New EU Regulation on Foods for Special Medical Purposes for infants

On 22 February 2020, the new European Commission Delegated Regulation (EU) 2016/128 [1] on Foods for Special Medical Purposes (FSMPs) intended for infants will come into force. It is important to remember that up until this date, manufacturers can comply with either the current or new regulations. After this date only FSMPs intended for infants which comply with the new regulation can be manufactured, however you may still see products which comply with the previous regulations being dispensed until stocks are depleted.

The new regulation updates, but largely retains, the existing rules.[2] However, the new legislation brings in marketing restrictions and some significant compositional changes based on the latest scientific research on formula milks.[3]

Compositional changes

The new regulations for FSMPs intended for infants include an increase in the minimum level of vitamin A, vitamin D,sodium, copper, folic acid and iodine. While other nutrients such as vitamin C, vitamin K, vitamin B6 and manganese have had lower minimum levels set. These changes may result in updated nutritional declarations on product labels.

Small labelling changes will also occur, such as folic acid to be declared as folate, while the units for thiamin,riboflavin, vitamin B6, manganese and fluoride have changed from mg to μg.

The macronutrient compositional changes align to the new infant formula and follow-on formula regulations (Delegated Regulation (EU) 2016/127 [4] as of 22 February 2020) (Table 1). This includes the introduction of a maximum level for alpha-linolenic acid (ALA), and an increase in the minimum level of linoleic acid and choline. Research into the health benefits of docosahexaenoicacid (DHA) for infants has brought about the mandatory addition of DHA, of which a range of 20-50 mg/100kcal has been set. The changes can be seen in Table 1.

Due to the formulation changes, parents may notice a slight difference in the smell, appearance or taste of the products; settling issues may also be noticed but these should only be temporary and minimal. In both cases, parents should be reassured that the formulation changes are based on the latest scientific evidence and made for the benefit of their baby’s nutrition.

It is important that healthcare professionals are familiar with these changes so they can help and support parents. Manufacturers will endeavour to provide timely information to healthcare professionals, explaining the compositional changes.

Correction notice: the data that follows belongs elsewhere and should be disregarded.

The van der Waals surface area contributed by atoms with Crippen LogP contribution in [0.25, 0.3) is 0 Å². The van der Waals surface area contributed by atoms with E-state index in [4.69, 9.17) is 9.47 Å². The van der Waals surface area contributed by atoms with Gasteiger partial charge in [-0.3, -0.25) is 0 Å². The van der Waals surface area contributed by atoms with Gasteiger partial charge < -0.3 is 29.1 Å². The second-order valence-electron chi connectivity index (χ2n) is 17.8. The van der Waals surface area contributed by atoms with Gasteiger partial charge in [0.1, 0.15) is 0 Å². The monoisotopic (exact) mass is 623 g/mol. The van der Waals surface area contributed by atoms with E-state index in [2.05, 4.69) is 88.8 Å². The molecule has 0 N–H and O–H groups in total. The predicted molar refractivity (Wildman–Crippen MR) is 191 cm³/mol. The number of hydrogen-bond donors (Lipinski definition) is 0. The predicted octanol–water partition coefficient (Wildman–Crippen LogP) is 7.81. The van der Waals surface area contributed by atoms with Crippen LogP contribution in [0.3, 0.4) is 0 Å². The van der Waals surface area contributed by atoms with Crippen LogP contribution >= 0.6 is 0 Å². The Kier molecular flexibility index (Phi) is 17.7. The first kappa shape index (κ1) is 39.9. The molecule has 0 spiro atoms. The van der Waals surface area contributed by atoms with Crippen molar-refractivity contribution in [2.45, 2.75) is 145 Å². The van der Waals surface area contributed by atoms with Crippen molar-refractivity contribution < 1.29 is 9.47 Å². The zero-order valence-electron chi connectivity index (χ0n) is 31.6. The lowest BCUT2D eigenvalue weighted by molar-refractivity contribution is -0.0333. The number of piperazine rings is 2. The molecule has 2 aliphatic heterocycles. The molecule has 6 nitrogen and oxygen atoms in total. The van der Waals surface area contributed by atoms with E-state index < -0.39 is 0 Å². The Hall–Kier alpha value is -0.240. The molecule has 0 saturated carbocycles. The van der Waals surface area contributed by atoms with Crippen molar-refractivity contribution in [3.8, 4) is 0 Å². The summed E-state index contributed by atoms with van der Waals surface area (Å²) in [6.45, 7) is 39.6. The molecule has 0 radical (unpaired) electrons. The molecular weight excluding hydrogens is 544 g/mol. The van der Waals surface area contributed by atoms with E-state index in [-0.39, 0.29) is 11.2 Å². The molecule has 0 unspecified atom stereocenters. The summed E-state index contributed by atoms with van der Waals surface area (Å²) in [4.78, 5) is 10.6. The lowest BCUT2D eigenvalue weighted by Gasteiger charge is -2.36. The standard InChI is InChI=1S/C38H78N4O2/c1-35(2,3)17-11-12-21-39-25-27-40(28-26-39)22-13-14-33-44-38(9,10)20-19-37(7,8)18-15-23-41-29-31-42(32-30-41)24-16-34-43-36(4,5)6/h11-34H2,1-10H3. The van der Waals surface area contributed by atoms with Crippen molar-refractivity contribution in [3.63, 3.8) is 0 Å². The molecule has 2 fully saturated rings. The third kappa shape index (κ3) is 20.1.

Deviations from the regulations

As in previous legislation, variations in the amount of each nutrient in FSMPs intended for infants may be necessary depending on the patient’s medical condition.For example, deviations in micronutrient content from the listed values within the regulation may occur if the product is specifically formulated for a specific disease,disorder or clinical condition where a reduced or increased amount of a vitamin, mineral or trace element,such as sodium or vitamin B12, is required. Evidence will be needed to justify such deviations.


The new Delegated Regulation has more closely aligned communication practices for FSMPs intended for infants with the regulation of infant and follow-on formula,including the labelling and presentation and advertising of the product. However, it is important for FSMPs intended for infants to be distinguished from infant and follow-on formula by the labelling, presentation and advertising, and that healthcare professionals should still be able to assess the suitability of different products for their intended use through appropriate communications.

Table 1: Values for macro and micronutrients for FSMPs intended for infants

(The current regulations and the new regulations which come into force on 22 February 2020)

[1] EU Commission Delegated Regulation (EU) 2016/128 supplementing Regulation (EU)No 609/2013 of the European Parliament and of the Council as regards the specific compositional and information requirements for food for special medical purposes

[2] Directive 1999/21/EC on dietary foods for special medical purposes.

[3] EFSA NDA Panel (EFSA Panel on Dietetic Products, Nutrition and Allergies) (2014). Scientific Opinion on the essential composition of infant and follow-on formulae. EFSA Journal; 12(7): 3760

[4] EU Commission Delegated Regulation (EU) 2016/127 supplementing Regulation (EU) No 609/2013 of the European Parliament and of the Council as regards the specific compositional and information requirements for infant